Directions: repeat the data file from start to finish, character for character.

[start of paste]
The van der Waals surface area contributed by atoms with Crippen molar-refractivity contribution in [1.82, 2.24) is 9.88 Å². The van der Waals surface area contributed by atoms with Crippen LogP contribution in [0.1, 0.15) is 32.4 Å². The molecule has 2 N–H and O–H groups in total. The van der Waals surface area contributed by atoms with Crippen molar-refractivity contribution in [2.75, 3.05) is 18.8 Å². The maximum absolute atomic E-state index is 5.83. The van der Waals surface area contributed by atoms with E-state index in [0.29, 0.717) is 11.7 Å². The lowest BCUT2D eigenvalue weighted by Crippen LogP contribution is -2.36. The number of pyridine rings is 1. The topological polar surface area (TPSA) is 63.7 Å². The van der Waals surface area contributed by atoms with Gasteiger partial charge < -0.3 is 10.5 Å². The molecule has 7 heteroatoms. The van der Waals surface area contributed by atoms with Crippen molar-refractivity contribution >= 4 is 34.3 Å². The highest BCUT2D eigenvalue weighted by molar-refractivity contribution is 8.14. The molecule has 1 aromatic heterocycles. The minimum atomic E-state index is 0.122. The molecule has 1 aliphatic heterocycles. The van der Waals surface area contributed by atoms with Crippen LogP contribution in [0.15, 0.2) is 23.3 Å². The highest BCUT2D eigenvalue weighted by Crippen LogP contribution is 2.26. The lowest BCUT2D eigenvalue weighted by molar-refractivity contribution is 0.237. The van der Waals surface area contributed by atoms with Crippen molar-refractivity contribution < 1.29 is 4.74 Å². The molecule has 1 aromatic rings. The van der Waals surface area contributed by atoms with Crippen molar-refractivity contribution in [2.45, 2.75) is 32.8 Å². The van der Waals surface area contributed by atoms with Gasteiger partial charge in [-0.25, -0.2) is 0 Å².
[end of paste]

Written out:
The van der Waals surface area contributed by atoms with Crippen molar-refractivity contribution in [1.82, 2.24) is 9.88 Å². The van der Waals surface area contributed by atoms with Crippen LogP contribution in [0.1, 0.15) is 32.4 Å². The molecule has 2 N–H and O–H groups in total. The van der Waals surface area contributed by atoms with Crippen molar-refractivity contribution in [2.75, 3.05) is 18.8 Å². The maximum absolute atomic E-state index is 5.83. The van der Waals surface area contributed by atoms with E-state index in [0.29, 0.717) is 11.7 Å². The lowest BCUT2D eigenvalue weighted by Crippen LogP contribution is -2.36. The number of pyridine rings is 1. The topological polar surface area (TPSA) is 63.7 Å². The van der Waals surface area contributed by atoms with Gasteiger partial charge < -0.3 is 10.5 Å². The molecule has 7 heteroatoms. The van der Waals surface area contributed by atoms with Crippen molar-refractivity contribution >= 4 is 34.3 Å². The highest BCUT2D eigenvalue weighted by molar-refractivity contribution is 8.14. The molecule has 1 aromatic heterocycles. The minimum atomic E-state index is 0.122. The molecule has 1 aliphatic heterocycles. The van der Waals surface area contributed by atoms with Crippen LogP contribution in [0.15, 0.2) is 23.3 Å². The highest BCUT2D eigenvalue weighted by Crippen LogP contribution is 2.26. The lowest BCUT2D eigenvalue weighted by molar-refractivity contribution is 0.237. The van der Waals surface area contributed by atoms with Crippen molar-refractivity contribution < 1.29 is 4.74 Å². The molecule has 1 aromatic rings. The van der Waals surface area contributed by atoms with Crippen molar-refractivity contribution in [2.45, 2.75) is 32.8 Å². The van der Waals surface area contributed by atoms with Gasteiger partial charge in [-0.25, -0.2) is 0 Å².